Continue reading Is Egypt about to Elect an Islamist President?
By Barry Rubin
Registering to run for president of Egypt will begin March 10. The military moved it up from April 15 to show that it is handing over power to the civilians. As I’ve said before, I’ve never seen any evidence that the army is not going to turn over control of the country to a new, elected president. All of the mass media and political hysteria to the contrary, the generals don’t want to hold onto the government.
Has the Brotherhood’s success in parliamentary elections gone to its head? Has the weak international response to its ascendancy emboldened the Islamists to seek total power now rather than go slow and be patient? It’s starting to look that way.
The Muslim Brotherhood has announced once again that it will not run a candidate for president in the elections projected for June. “The Muslim Brotherhood will not support Abdel-Moneim Abul-Fotouh or any candidate,” says Muhammad al-Badi, the leader of the Brotherhood.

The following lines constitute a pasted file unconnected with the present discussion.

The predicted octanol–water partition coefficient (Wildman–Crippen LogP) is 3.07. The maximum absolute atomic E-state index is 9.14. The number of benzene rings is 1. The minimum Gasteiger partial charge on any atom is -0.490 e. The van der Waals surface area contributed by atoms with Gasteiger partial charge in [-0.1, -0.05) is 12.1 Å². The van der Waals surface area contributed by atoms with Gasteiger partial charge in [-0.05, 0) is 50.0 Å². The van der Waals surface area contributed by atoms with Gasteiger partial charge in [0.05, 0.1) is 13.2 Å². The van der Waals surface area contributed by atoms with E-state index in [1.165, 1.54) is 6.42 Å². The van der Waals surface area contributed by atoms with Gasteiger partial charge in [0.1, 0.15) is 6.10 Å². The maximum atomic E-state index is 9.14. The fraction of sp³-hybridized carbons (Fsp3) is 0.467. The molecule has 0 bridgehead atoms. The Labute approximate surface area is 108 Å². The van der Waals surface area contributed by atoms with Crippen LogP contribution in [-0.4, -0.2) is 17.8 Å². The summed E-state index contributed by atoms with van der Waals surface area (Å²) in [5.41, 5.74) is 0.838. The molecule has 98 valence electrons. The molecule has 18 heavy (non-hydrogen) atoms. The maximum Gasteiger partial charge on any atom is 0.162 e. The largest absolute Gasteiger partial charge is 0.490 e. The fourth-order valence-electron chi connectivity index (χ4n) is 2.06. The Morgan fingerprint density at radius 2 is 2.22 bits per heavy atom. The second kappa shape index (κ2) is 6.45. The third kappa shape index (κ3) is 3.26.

But this is misdirection.
Barry Rubin is director of the Global Research in International Affairs (GLORIA) Center and editor of the Middle East Review of International Affairs (MERIA) Journal. His latest books are The Israel-Arab Reader (seventh edition), The Long War for Freedom: The Arab Struggle for Democracy in the Middle East (Wiley), and The Truth About Syria (Palgrave-Macmillan). His latest book is Israel: An Introduction, to be published by Yale University Press in January 2012. You can read more of Barry Rubin's posts at Rubin Reports, and now on his new blog, Rubin Reports, on Pajamas Media
Technorati Tag: Egypt and Middle East and Islamists and Muslim Brotherhood.